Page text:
Friday, May 26, 2017

Fishing for muskellunge

The state Department of Environmental Conservation announced the fishing season for muskellunge, or muskie, will open in most parts of the state Saturday.
Fishing for muskellunge in the St. Lawrence River won’t open until June 17.
Muskie is one of the state’s premiere trophy fish, with a minimum length of 40 inches.

Thursday, May 25, 2017

Lake sturgeon

Lake sturgeon are listed as a threatened species in New York. Therefore, there is no open fishing season, and possession is prohibited. Anglers are likely to encounter sturgeon during the spring when the fish gather to spawn on clean gravel or cobble shoals and in stream rapids. Sturgeon spawn in New York state in May and June when water temperatures reach 55°F to 64°F.
Anglers should not intentionally target these protected fish. If an angler catches a sturgeon, they should fish another area or change fishing gear to avoid catching another. Anglers who unintentionally hook one should follow these practices to ensure the fish are returned to the water unharmed:
  • Avoid bringing the fish into the boat, if possible
  • Use pliers to remove the hook; sturgeon are almost always hooked in the mouth
  • Always support the fish horizontally; do not hold sturgeon in a vertical position by their head, gills or tails
  • Never touch their eyes or gills
  • Minimize their time out of the water and return the fish to the water immediately once freed from fishing gear

Monday, May 15, 2017

St. Lawrence River High Water

Docks and high water on the St. Lawrence River. But in addition to the loss of property and damage to docks and boathouses, is the loss of income for our Island economy.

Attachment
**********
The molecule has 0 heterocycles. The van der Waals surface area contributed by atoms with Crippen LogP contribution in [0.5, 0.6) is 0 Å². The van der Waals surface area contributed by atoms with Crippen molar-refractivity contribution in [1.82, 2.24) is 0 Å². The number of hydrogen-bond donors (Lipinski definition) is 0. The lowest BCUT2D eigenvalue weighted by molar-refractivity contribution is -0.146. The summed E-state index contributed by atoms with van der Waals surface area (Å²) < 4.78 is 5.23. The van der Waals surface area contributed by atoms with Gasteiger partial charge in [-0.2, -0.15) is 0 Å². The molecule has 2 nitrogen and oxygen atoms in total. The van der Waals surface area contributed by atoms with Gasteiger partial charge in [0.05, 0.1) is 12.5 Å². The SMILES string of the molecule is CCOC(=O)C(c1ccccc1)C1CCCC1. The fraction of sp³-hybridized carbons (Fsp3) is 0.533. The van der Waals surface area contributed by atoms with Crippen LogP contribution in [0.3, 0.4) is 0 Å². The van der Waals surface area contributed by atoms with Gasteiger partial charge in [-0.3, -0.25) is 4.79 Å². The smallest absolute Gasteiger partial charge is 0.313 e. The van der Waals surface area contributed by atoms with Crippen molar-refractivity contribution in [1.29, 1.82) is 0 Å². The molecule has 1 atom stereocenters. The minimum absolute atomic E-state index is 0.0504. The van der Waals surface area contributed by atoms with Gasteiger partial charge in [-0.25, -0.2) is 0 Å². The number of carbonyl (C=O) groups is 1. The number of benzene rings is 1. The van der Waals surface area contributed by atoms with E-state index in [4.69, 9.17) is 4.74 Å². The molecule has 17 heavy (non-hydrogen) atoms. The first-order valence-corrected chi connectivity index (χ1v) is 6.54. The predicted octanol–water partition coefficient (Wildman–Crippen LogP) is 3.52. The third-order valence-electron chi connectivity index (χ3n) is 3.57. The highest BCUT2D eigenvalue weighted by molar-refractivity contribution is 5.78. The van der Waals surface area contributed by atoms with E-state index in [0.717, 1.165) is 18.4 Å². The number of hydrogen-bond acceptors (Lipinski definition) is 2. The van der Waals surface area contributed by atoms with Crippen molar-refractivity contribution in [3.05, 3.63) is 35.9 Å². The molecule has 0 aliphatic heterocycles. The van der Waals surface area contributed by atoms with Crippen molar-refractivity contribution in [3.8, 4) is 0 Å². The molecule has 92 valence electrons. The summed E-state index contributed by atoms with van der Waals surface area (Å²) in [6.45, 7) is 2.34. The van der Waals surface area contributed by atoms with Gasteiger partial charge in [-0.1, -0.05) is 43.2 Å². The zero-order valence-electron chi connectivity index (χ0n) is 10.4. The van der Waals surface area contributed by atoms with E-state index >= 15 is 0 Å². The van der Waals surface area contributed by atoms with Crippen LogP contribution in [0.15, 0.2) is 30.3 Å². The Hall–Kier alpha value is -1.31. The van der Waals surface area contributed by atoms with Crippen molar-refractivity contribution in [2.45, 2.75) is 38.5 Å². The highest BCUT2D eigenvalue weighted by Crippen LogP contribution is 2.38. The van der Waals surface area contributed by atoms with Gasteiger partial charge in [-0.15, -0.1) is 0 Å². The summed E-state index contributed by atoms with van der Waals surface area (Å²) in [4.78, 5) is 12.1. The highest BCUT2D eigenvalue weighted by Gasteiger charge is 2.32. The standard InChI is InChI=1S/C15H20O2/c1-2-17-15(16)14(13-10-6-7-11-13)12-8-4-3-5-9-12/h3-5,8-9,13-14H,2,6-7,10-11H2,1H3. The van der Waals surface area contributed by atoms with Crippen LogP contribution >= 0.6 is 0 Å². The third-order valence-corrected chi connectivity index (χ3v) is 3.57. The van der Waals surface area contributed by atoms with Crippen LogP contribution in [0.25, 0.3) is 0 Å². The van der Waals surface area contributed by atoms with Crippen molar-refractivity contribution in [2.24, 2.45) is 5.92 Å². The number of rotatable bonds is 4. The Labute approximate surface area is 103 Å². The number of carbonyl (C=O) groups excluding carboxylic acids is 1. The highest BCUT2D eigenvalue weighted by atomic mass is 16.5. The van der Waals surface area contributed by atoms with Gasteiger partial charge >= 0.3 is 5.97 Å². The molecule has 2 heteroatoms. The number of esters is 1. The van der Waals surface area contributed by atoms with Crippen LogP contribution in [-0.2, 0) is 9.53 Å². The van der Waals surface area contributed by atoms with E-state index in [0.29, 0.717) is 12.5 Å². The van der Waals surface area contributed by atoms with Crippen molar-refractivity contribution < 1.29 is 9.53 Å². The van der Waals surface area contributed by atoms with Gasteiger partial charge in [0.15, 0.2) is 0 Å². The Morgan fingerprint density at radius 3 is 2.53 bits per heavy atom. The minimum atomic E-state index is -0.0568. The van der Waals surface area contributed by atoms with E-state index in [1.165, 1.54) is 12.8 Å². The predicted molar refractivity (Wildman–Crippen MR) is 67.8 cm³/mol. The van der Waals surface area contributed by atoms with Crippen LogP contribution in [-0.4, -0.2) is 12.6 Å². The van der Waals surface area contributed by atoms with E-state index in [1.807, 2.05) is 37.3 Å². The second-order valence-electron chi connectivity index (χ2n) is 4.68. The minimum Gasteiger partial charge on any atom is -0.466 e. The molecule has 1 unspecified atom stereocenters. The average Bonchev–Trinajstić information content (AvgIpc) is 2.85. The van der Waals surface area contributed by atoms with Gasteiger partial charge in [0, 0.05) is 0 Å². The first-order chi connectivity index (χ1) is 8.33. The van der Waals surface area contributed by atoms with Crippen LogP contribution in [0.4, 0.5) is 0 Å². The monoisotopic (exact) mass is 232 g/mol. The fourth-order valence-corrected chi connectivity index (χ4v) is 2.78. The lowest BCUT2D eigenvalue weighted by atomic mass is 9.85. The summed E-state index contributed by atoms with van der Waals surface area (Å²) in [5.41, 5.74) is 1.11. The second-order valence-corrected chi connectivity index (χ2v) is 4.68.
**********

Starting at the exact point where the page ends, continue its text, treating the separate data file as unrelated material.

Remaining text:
Friday, May 5, 2017

walleye, pike, pickerel, and muskellunge

Saturday marks the beginning of the walleye, pike, pickerel, and muskellunge seasons in St. Lawrence County and around the state.
The St. Lawrence River and Cranberry Lake are two prime spots for trophy pike anglers. The explosive strike of these fish provides for an exciting encounter for anglers that target these sleek ambush predators, according to the state Department of Environmental Conservation.

Sunday, April 23, 2017

St. Lawrence River Thousand Islands

The report states, “In the St. Lawrence River Thousand Islands area abundance of legal size smallmouth increased from record lows in 1996-2004 and varies at moderate levels after 2006. This increase was due to a faster growth and earlier recruitment of young fish (largely because of availability of round goby forage) rather than improved recruitment or increases in the total number of individuals in the population.
“After 2013 smallmouth bass abundance in standard sampling nets declined rapidly and was at near record low levels in 2014 and 2015.”
Also, river anglers have seen a decline in the northern pike population. Whereas pike were once fairly easy to catch, now most anglers struggle to catch even a few pike on a given outing. The Annual Report notes, “Northern pike abundance in the Thousand Islands remains depressed largely due to habitat changes resulting from water level regulation.” Hopefully, the new water-regulation plan for the river will create improved spawning conditions for pike.

Wednesday, April 12, 2017

cleared the Canadian Senate

Legislation that would ease boating restrictions for U.S. recreational boaters and anglers on all waters shared by the two countries has cleared the Canadian Senate.
The bill would eliminate the need for American boaters to report to Canadian customs when passing through Canadian waters unless they anchor or set foot on Canadian soil. In New York, this bill would significantly change things on the St. Lawrence River, Lake Ontario, Lake Erie, Lake Champlain and the Niagara River.The bill must still pass the Canadian House of Commons and be signed by the Canadian governor general to become law.